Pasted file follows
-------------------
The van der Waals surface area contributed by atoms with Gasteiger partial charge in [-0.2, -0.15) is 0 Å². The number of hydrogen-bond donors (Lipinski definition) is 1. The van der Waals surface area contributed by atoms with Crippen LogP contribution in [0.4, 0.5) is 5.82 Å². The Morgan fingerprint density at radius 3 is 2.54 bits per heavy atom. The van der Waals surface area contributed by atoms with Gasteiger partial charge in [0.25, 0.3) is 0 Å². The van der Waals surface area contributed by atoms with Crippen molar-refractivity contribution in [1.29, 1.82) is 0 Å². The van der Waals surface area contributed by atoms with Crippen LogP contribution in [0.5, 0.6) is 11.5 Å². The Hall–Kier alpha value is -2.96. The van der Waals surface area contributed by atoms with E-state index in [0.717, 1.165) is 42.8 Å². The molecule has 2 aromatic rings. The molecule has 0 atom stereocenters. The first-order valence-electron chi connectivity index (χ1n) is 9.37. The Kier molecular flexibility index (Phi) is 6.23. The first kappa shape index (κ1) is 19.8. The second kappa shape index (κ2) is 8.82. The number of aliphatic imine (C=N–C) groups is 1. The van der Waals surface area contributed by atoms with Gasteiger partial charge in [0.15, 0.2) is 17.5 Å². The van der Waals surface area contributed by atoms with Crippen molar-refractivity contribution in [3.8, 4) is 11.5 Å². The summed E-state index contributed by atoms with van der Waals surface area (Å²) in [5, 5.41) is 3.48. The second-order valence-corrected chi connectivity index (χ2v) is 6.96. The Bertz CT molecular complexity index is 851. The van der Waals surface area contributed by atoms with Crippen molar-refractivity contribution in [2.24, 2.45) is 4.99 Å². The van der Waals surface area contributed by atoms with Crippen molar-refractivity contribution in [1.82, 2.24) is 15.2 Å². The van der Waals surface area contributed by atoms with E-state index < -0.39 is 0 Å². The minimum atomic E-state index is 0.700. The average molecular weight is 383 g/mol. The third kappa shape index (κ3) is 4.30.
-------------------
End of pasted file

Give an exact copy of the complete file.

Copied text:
The van der Waals surface area contributed by atoms with Gasteiger partial charge in [-0.2, -0.15) is 0 Å². The number of hydrogen-bond donors (Lipinski definition) is 1. The van der Waals surface area contributed by atoms with Crippen LogP contribution in [0.4, 0.5) is 5.82 Å². The Morgan fingerprint density at radius 3 is 2.54 bits per heavy atom. The van der Waals surface area contributed by atoms with Gasteiger partial charge in [0.25, 0.3) is 0 Å². The van der Waals surface area contributed by atoms with Crippen molar-refractivity contribution in [1.29, 1.82) is 0 Å². The van der Waals surface area contributed by atoms with Crippen LogP contribution in [0.5, 0.6) is 11.5 Å². The Hall–Kier alpha value is -2.96. The van der Waals surface area contributed by atoms with E-state index in [0.717, 1.165) is 42.8 Å². The molecule has 2 aromatic rings. The molecule has 0 atom stereocenters. The first-order valence-electron chi connectivity index (χ1n) is 9.37. The Kier molecular flexibility index (Phi) is 6.23. The first kappa shape index (κ1) is 19.8. The second kappa shape index (κ2) is 8.82. The number of aliphatic imine (C=N–C) groups is 1. The van der Waals surface area contributed by atoms with Gasteiger partial charge in [0.15, 0.2) is 17.5 Å². The van der Waals surface area contributed by atoms with Crippen molar-refractivity contribution in [3.8, 4) is 11.5 Å². The summed E-state index contributed by atoms with van der Waals surface area (Å²) in [5, 5.41) is 3.48. The second-order valence-corrected chi connectivity index (χ2v) is 6.96. The Bertz CT molecular complexity index is 851. The van der Waals surface area contributed by atoms with Crippen molar-refractivity contribution in [2.24, 2.45) is 4.99 Å². The van der Waals surface area contributed by atoms with Crippen molar-refractivity contribution in [1.82, 2.24) is 15.2 Å². The van der Waals surface area contributed by atoms with E-state index < -0.39 is 0 Å². The minimum atomic E-state index is 0.700. The average molecular weight is 383 g/mol. The third kappa shape index (κ3) is 4.30.